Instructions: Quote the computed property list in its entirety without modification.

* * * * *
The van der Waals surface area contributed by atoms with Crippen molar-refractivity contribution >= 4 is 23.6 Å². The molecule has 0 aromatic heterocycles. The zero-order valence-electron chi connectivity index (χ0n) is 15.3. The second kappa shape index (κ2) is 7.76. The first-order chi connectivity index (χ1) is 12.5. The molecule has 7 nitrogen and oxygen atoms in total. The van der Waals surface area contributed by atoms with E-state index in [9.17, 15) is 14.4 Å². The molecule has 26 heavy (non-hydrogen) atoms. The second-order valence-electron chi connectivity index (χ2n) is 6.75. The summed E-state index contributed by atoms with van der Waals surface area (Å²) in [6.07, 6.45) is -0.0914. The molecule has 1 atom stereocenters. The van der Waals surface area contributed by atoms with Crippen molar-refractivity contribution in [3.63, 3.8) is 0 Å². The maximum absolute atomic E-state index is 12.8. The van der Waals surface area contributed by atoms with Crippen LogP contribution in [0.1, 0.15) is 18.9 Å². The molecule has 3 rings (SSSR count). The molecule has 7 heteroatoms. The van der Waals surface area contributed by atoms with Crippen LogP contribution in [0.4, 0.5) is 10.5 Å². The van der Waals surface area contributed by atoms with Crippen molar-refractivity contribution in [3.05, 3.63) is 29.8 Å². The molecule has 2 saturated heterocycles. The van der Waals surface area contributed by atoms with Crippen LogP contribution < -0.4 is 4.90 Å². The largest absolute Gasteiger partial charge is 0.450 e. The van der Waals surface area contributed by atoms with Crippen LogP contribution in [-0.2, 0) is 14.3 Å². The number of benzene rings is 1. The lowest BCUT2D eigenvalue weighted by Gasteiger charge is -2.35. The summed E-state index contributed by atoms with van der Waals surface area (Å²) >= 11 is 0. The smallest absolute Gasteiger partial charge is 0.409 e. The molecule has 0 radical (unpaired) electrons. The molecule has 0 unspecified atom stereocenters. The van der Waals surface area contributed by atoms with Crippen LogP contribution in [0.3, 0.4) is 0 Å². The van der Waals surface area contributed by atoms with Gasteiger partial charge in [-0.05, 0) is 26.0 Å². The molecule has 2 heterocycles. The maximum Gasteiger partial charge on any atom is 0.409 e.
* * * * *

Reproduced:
The van der Waals surface area contributed by atoms with Crippen molar-refractivity contribution >= 4 is 23.6 Å². The molecule has 0 aromatic heterocycles. The zero-order valence-electron chi connectivity index (χ0n) is 15.3. The second kappa shape index (κ2) is 7.76. The first-order chi connectivity index (χ1) is 12.5. The molecule has 7 nitrogen and oxygen atoms in total. The van der Waals surface area contributed by atoms with E-state index in [9.17, 15) is 14.4 Å². The molecule has 26 heavy (non-hydrogen) atoms. The second-order valence-electron chi connectivity index (χ2n) is 6.75. The summed E-state index contributed by atoms with van der Waals surface area (Å²) in [6.07, 6.45) is -0.0914. The molecule has 1 atom stereocenters. The van der Waals surface area contributed by atoms with Crippen molar-refractivity contribution in [3.63, 3.8) is 0 Å². The maximum absolute atomic E-state index is 12.8. The van der Waals surface area contributed by atoms with Crippen LogP contribution in [0.1, 0.15) is 18.9 Å². The molecule has 3 rings (SSSR count). The molecule has 7 heteroatoms. The van der Waals surface area contributed by atoms with Crippen LogP contribution in [0.4, 0.5) is 10.5 Å². The van der Waals surface area contributed by atoms with Crippen molar-refractivity contribution in [3.05, 3.63) is 29.8 Å². The molecule has 2 saturated heterocycles. The van der Waals surface area contributed by atoms with Crippen LogP contribution < -0.4 is 4.90 Å². The largest absolute Gasteiger partial charge is 0.450 e. The van der Waals surface area contributed by atoms with Crippen LogP contribution in [-0.2, 0) is 14.3 Å². The number of benzene rings is 1. The lowest BCUT2D eigenvalue weighted by Gasteiger charge is -2.35. The summed E-state index contributed by atoms with van der Waals surface area (Å²) >= 11 is 0. The smallest absolute Gasteiger partial charge is 0.409 e. The molecule has 0 radical (unpaired) electrons. The molecule has 0 unspecified atom stereocenters. The van der Waals surface area contributed by atoms with Crippen LogP contribution in [0.3, 0.4) is 0 Å². The van der Waals surface area contributed by atoms with Gasteiger partial charge in [-0.05, 0) is 26.0 Å². The molecule has 2 heterocycles. The maximum Gasteiger partial charge on any atom is 0.409 e.